Hello from 82 degree weather in Seattle, what a weekend! It feels like August, but it's only April, and that means it's time to order some flower bulbs. You might have heard me blab on about it on Instagram, but if not - this year I'm organizing a Flower Bulb Lasagna Grow Along! Which means we can plant some gorgeous spring-blooming pots together for our porches, balconies, front steps, or patios. The beauty is that no matter how much outdoor space you have, you probably have enough for some flowers in a pot.
I call these 'bulb lasagnas' thanks to all the British gardeners I follow - basically it just means that you layer some flower bulbs in a pot. The really cool thing is if you stagger the bloom time when you plan your bulbs, one pot can have fresh flowers and happy spring colors for a couple months.
For this grow along, we won't plant anything until this fall (2021), and the flowers will bloom next spring (2022). I'll probably do some early demo pots with videos and posts in September so that you have the info handy when it's the right time for your climate, but here in Seattle (Zone 8) I usually plant in October or November, and you can get away with planting bulbs as late as December/early January. The bulbs need about 2-3 months of cold to initiate proper root growth, so planting time will depend on your climate. More info about that later!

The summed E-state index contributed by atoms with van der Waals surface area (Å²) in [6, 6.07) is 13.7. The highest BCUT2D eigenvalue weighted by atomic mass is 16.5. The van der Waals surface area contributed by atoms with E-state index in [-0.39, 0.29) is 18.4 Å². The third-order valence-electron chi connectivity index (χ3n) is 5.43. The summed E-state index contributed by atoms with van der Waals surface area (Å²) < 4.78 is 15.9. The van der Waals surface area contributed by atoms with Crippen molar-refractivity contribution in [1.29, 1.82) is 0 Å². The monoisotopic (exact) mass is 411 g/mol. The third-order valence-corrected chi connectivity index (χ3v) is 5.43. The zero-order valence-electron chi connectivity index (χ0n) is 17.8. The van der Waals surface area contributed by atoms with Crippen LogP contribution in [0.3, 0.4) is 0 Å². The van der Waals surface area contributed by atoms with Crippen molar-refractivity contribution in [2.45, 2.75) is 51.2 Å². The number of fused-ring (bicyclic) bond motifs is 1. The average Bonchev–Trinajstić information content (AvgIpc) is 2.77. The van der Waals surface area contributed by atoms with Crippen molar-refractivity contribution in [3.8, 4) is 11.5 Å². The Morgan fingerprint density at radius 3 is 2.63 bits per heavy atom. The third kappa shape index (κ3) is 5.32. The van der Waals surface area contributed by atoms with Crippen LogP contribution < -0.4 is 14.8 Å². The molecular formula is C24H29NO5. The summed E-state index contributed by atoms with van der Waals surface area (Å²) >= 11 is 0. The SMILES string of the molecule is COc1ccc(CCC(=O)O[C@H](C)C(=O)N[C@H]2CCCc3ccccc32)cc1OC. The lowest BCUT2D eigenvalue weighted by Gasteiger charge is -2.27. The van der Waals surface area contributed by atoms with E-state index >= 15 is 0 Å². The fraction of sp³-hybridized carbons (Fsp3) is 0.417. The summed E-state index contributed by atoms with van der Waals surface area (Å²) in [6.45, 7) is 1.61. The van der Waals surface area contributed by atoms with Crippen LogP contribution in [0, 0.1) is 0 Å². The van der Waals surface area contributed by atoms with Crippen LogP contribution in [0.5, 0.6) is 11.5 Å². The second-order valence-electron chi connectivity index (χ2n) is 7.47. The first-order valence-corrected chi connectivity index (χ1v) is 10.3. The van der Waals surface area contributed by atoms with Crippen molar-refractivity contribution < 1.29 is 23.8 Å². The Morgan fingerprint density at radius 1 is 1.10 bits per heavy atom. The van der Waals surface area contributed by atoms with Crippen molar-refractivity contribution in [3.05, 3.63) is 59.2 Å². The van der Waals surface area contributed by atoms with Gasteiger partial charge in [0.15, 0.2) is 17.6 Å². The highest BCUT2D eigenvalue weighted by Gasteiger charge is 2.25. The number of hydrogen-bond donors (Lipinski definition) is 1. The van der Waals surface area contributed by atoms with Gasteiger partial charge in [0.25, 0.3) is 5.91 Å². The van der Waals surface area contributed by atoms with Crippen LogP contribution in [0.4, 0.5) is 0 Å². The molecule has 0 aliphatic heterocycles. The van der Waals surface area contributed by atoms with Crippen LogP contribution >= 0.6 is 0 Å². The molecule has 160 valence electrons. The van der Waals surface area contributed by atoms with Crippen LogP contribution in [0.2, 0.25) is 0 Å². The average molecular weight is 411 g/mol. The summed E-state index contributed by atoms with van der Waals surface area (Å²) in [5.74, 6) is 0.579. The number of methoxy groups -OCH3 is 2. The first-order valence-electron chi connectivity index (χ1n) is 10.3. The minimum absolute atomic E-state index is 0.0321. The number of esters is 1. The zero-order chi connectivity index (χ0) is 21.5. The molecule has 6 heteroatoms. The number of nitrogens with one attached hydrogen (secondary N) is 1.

For now I just want to focus on ordering. During the pandemic, gardening has had a HUGE surge in interest within the US and worldwide because so many people have been at home, and because gardening has such therapeutic qualities. The increased interest is so exciting, but the downside is that seeds, bulbs, and garden supplies have been selling out faster than ever before. And when the people who I think of as 'flower moguls', like Erin Benzakein at Floret Flower Farm, post about their favorite flower it will sell out nationwide! Floret just published their Favorite Daffodils & Narcissus Guide, which is an incredible resource, and I'm sure it will add to the flying-off-the-shelf effect!